- This topic has 58 replies, 1 voice, and was last updated 13 years, 10 months ago by Da Architect.
8th June 2006 at 19:00 #42217PixGuest
good luck !8th July 2006 at 05:36 #42218AbdelGuest
I want to install two BTSs at one site. One BTS is an 900MZH and the other is 1800MHZ. I don’t have dual band antennas so I have to install for every BTS 3 sectored antennas, to cover the 360 degree. So how do I have to place the antennas? Is this true that it is better to place the 900MHZ antenna on the top, and the 1800mhz antenna 1.5m lower than the 900mhz. is there any a recommended distance between two the three sectored antennas within one BTS? I have a single thin pole but is is very strong, connecting all the tree antennas of a single bts will bring each antennas 5 cm close to one another? Can this create a problem
Any ideas please10th July 2006 at 16:03 #42219RamanGuest
I think there is no need to place the antenna under the 900 MHz antenna, because these are 2 different bands and hence there is not any impact on the performance of the entire system due to any of them unless you have civil constraits to put them all together.
Cheers !10th July 2006 at 16:39 #42220PixGuest
it is true a separation between the antennas of the two different bands (900 and 1800) is needed. It is about 1.5m for a ‘vertical’ separation as far as i remember.
You’d rather put the 900 antennas on top, because they’re meant for coverage. Therefore putting them on top give them even more coverage.
And finally, you can locate antennas from the same band just few centimeters apart. It is OK. If you have a single pole, you can place your three 900MHz antennas at the same level, each of them facing a different direction (0/120/240). And put the three 1800MHz antenna 1.5m lower (bottom/top separation) with the same configuration.
You will also need antenna supports (clamps and stuff) to perform this operation. Check which one will let you do such a mounting.11th July 2006 at 15:18 #42221VanderleyGuest
Don’t do such things. Are you sure you need different azimuts for the different bands. Instead use Dualband antennas.11th July 2006 at 19:24 #42222PixGuest
yeah… dual band x-polar antennas are the way to go 🙂11th July 2006 at 20:09 #42223BauerGuest
I am working on a cdma450 system with X pol, 65 deg. antennas, 43dBm max tx power, in a rural area with very low subscibers.
I want to know the effect I ll get if I point 2 of the 3 sectors 70 degrees apart. I need to do this to get small clusters of subscribers in each of the two sector directions at more than 50 km from the bts.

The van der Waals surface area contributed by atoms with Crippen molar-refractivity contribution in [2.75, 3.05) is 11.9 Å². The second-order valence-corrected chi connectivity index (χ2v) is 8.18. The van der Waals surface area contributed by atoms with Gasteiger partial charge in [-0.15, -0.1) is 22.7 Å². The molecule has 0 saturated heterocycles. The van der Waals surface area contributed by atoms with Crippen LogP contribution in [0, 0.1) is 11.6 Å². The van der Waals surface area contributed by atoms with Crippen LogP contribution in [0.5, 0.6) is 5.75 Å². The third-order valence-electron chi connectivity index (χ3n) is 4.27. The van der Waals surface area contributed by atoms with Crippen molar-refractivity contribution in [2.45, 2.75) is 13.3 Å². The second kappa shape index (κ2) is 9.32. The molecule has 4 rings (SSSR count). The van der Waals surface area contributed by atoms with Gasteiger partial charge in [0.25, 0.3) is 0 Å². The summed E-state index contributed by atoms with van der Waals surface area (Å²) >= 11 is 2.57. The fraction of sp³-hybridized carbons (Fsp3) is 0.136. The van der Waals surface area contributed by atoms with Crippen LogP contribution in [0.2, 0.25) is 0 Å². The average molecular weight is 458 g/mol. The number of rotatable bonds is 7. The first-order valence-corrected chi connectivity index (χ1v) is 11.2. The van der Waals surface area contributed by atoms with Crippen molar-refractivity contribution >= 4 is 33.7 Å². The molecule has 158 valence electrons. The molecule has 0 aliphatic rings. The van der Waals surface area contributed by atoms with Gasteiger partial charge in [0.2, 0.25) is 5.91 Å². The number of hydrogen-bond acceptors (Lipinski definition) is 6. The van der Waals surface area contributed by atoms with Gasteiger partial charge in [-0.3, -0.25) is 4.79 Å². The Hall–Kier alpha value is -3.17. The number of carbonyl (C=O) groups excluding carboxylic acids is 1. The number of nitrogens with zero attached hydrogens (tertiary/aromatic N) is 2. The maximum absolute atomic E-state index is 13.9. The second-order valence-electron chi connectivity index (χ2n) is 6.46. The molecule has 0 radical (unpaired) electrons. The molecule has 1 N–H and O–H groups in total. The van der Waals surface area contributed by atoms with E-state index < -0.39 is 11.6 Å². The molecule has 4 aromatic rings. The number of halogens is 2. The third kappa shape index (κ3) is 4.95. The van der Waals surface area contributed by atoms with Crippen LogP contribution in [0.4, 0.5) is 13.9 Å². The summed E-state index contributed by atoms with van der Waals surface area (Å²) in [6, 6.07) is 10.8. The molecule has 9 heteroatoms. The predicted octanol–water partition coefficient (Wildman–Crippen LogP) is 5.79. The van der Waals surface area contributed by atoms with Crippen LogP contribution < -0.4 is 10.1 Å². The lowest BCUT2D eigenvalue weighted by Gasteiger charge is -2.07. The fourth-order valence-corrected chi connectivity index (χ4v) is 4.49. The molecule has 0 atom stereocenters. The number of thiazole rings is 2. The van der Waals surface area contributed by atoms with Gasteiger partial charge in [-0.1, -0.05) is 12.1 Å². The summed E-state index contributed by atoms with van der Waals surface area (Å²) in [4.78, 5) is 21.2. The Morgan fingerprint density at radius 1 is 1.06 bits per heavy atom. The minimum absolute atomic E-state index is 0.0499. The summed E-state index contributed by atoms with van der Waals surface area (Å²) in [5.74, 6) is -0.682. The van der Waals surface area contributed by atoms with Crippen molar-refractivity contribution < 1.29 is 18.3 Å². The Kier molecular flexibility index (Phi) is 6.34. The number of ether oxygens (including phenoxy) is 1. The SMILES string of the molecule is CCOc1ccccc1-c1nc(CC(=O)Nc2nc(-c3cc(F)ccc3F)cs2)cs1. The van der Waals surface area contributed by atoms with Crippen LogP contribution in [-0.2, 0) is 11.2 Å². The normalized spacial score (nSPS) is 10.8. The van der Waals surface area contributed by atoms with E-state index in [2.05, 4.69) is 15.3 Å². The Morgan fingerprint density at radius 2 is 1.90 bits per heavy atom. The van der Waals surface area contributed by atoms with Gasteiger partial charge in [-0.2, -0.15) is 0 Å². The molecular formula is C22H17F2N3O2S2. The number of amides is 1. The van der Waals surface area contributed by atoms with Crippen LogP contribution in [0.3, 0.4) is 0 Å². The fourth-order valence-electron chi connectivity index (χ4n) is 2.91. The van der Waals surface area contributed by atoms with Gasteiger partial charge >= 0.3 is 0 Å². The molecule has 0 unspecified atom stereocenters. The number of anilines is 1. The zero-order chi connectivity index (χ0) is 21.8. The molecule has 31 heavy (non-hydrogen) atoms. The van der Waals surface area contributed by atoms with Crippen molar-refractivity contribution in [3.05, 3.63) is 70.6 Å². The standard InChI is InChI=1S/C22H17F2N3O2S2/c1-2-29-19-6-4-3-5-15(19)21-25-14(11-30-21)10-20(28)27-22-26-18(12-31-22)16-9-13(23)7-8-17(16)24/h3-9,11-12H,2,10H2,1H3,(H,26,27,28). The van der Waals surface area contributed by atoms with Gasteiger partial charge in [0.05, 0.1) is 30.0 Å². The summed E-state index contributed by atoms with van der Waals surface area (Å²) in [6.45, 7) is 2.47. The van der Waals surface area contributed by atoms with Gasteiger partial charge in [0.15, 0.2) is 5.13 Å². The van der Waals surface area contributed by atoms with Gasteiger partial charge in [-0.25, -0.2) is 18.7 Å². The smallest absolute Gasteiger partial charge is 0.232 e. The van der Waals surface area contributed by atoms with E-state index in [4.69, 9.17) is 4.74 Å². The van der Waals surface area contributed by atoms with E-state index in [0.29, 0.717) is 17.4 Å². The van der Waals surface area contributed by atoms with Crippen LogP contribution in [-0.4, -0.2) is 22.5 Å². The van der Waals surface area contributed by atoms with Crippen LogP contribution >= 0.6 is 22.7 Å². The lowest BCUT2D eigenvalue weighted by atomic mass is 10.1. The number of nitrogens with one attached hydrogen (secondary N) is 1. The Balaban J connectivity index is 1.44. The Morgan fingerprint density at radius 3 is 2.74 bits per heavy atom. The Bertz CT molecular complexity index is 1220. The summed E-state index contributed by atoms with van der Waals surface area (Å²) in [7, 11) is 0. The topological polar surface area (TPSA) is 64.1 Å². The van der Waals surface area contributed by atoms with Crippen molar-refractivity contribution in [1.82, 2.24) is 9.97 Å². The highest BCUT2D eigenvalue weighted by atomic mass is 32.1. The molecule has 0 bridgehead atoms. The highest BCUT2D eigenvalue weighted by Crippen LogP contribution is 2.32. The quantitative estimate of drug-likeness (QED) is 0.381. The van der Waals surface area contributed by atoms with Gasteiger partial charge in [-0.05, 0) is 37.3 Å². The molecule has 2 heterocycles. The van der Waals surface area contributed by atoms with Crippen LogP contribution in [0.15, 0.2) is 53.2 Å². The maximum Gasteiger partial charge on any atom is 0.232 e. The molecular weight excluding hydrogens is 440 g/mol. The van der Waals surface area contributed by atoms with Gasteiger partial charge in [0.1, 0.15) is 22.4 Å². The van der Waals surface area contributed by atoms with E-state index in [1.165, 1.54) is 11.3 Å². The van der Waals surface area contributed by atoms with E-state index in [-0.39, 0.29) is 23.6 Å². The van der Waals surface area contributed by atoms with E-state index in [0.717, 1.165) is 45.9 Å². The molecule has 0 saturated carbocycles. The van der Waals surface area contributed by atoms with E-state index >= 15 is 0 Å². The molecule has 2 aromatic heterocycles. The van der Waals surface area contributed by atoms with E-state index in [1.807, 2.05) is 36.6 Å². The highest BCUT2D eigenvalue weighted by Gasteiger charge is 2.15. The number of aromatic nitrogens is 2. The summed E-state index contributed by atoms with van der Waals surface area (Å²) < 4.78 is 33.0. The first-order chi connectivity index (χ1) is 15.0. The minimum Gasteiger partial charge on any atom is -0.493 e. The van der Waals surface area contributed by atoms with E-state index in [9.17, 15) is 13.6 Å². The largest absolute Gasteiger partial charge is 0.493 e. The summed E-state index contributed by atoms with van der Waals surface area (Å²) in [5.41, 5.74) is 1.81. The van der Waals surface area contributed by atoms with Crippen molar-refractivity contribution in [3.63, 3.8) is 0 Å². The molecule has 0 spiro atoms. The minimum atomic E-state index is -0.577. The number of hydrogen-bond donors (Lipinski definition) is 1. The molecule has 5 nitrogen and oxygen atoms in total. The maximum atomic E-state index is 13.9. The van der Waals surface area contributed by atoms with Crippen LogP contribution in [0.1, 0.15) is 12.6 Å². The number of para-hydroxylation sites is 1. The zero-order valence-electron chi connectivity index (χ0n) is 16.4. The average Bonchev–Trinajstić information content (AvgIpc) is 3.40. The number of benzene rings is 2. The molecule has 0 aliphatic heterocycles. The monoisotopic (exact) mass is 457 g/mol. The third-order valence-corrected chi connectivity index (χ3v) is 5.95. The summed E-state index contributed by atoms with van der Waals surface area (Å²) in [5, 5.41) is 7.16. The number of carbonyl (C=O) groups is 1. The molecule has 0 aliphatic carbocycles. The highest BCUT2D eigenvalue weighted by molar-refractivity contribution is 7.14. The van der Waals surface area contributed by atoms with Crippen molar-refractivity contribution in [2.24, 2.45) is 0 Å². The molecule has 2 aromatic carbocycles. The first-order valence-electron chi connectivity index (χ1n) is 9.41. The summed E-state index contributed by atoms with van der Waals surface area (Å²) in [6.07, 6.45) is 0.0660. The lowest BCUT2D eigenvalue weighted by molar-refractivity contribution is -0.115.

1. the overlap area will not have alot of users – it is mostly unoccupied bush
2. will only use FWTs on the system and not mobiles, as a wireless local loop system.
Does anyone have any similar experience on a cdma system? worried bout pilote polution and Eo/Io.11th July 2006 at 23:59 #42224PixGuest
At 70°, the antenna beam has an attenuation of about 13dB. So without taking into account the multipath reflections, the “best” signal strength difference between both sectors is 13dB.
It might be less.
Example : clutter 1 at azimuth 0°, and clutter 2 at azimuth 70°.
Why not try the following:
sector 1 is facing clutter 1 – 20° (340°)
sector 2 is facing clutter 2 + 20° (90°)
Hence, you’ll have 110° separation = signal strentgh difference of 24dB. Sounds better 🙂 Your antennas will still provide a good coverage, because you’re in the 65° hbpw primary lobe.
Last solution, use only one sector to shoot right in the middle of the two clutters (azimuth 35°). And you’ll have about 4 dB loss at the clutters (you’re slightly out of the main lobe)… maybe less if you have some reflections… and if you use 2 rx div, 4 rx div, TMA ? you’ll get those 4dB back.12th July 2006 at 08:47 #42225yogesh_rfGuest
Here customer using a XHAT-90 deg.,43dbm antena on gsm900.is thre any cov.effect in overlap zone, if antennas r installed at 75 deg apart?cn i gt relation o/p power vs distance for that antenna smwhre.
yogesh_rf12th July 2006 at 18:24 #42226PixGuest
in gsm900 there will not be any problem. Just a higher amount of pbgt handovers in the overlap zone, but nothing dramatic.
you can find your antenna patterns on the antenna vendor website, or on the vendor catalogue (www.kathrein.com , RFS , alan dick ,…)
and the antenna gain is measured in dBi, and range usually from 5dBi to 22dBi. When you’re talking about 43dBm, I guess it is the output power from the BTS.9th November 2006 at 07:29 #42227wilibrordus herbowoGuest
my opinion, if there is space on the tower, better put antenna GSM1800 on the top, higher than antenna GSM 900 (if there is space for antenna GSM1800). ==> because of propagation
If there is no space, better swap it to dualband antennas.
For 2G system to 3G system the separation is 0.5m (edge to edge) for vertical and 1 meter separation when installed horizontal separation.
thanks28th November 2006 at 11:46 #42228IwanGuest
Hi Pak Willi,
How are you BOZZ ?? Are you remember me 9 ( each one team working for you in project NPI Jakarta), i have one question. Why antenna of 1800 better put on the top higher than antenna 900 ??
Caused all of site each one of provider on sumatra antenna 900 placed higher than antenna 1800.27th February 2007 at 05:37 #42229asoGuest
can you please give me the formulae for the result that you reach or it result from field experience
thanks27th February 2007 at 06:47 #42230tahseenGuest
hi all friends
i ask which is the distance between antennas in GSM9000 and GSM1800,Why?
Best regard27th February 2007 at 20:45 #42231pixGuest
why what ?
the minimum distance between antennas is dependent on the BTS hardware itself (especially the duplexer). Your vendor should be able to tell you.
For Alcatel, the minimum distance is about 30 cm, vertically, to ensure enough decoupling.